Thursday, September 16, 2010

That place they filmed Indiana Jones Petra, Jordan

In French class we've been discussing fashion this week. My teacher (who is sweet and friendly and whom I like a lot) turned to me and asked (in French because this is French class), "Nikki, what about you? Do you like to shop at Dolce & Gabanna?" I was wearing Chaco flips*, jeans and a t-shirt that says "ponies are pretty." But I appreciate that she was trying to include me in the conversation. At least I think she was. She could have also been subtly mocking me.

But ponies are pretty.

I like these ones. They live in Jordan. 

We're not ponies. We're horses. I can't believe Nikki wanted to be a wildlife biologist. Petra, 2009

Speaking of Jordan, you should go to Petra.

Here's why:

  1. Indiana Jones went. I should just end the list right here. 
  2. You can ride a camel. I don't like riding camels, but you might.
  3. It's amazing. Normally I wouldn't recommend listening to me because I often get lost, I sometimes  frequently run into things, and I once got my car stuck on a beach. But many other people say Petra is amazing so I feel okay about telling you to listen to me. Just this once. 
  4. The Bedouin men wear eyeliner. Ok, it's kohl. And it was originally worn to protect one's eyes from the intensity of the sun. But the material point is that they all look like Johnny Depp in Pirates of the Caribbean. I love Johnny Depp in Pirates of the Caribbean.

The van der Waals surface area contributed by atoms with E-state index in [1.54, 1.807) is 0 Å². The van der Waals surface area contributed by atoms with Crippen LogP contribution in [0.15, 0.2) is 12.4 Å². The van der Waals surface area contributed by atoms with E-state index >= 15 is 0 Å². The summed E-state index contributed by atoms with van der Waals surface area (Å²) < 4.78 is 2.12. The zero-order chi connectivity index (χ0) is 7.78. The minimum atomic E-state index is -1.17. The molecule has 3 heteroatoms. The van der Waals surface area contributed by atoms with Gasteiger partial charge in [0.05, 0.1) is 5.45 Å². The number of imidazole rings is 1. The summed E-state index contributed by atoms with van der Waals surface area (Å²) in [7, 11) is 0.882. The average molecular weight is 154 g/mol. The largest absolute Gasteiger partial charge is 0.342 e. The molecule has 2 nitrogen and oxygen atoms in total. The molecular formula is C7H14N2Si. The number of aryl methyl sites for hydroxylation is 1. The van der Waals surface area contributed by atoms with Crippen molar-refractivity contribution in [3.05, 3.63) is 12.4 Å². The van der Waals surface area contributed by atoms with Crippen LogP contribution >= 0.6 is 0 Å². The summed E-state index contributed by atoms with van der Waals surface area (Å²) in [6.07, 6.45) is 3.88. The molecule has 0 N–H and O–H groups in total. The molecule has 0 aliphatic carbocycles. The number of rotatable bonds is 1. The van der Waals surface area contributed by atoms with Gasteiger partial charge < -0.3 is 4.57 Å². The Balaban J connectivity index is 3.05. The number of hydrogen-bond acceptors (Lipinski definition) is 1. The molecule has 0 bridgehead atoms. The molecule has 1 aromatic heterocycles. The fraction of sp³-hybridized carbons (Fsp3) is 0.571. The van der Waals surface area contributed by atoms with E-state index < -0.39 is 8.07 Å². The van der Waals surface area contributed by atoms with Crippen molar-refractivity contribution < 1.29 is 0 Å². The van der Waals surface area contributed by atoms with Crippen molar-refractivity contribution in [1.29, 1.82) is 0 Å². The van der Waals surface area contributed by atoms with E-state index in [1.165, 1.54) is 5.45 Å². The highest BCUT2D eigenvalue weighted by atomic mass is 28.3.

Petra, 2009 

I visited Petra last November while I was in Jordan for a conference (that's where I met British guy, but British guy didn't go on the trip to Petra because it was a girls only trip. Also I didn't know him when we were planning it. But it was mostly because it was a girls only trip and he's not a girl. I checked.) 

While in Amman, we stayed at an ibis hotel. It was nice except, for some reason, all of the sockets were British sockets. As far as I know, the rest of Jordan uses European sockets. From Amman we took a bus to Petra. It took about 3 hours and is a very straightforward way to get to Petra. In Petra we stayed at the Orient Gate Hostel and Hotel. You shouldn't stay there unless you are broke and looking for a cheap place to stay (if you are broke and looking for a cheap place, it's about 9 euro a night and it's decent. The owner is nice.) If you aren't broke, you should stay at the Mövenpick Hotel & Resort. I didn't stay there, but I did go to the bar on their roof. They have campari, which I love. Especially after a long day of pretending to be Indiana Jones hiking. The lobby was nice. So were the elevators. I once got stuck in an elevator in Istanbul. Maybe I'll tell you about it tomorrow. It was an extremely traumatic experience and I am now scarred for life. 

So, the moral of the story is...I don't know what the moral of the story is. Stay at the Mövenpick and drink campari. Also, watch out for rogue elevators in Istanbul. 

This donkey isn't really related to anything I was talking about. I just think he's cute. 

But continuing with our adventure in Petra. After checking into our hostel we set off immediately for the archaeological park. As we were walking there, we passed a second-hand shop. They had nylon track suits from the 80's. Wonderful-pastel-neon-parachute-pants-plastic-zip-awesomeness. I was traveling with an Aussie and another American.** The Aussie and I immediately decided we needed these suits for our upcoming camel trek in Wadi Rum. The other American was far more sensible and opted out. I, however, am not sensible. I am ridiculous. And I like ridiculous things. Like riding camels in 80's nylon track suits. Because then 50 years later I can call my friends and say, "Hey! Remember that time I rode through the Jordanian desert on a camel in a nylon track suit from the 80's? That was classic." 

Things like that make me happy. Blame my parents. Or Monty Python. Or the 80's. Or all of the above.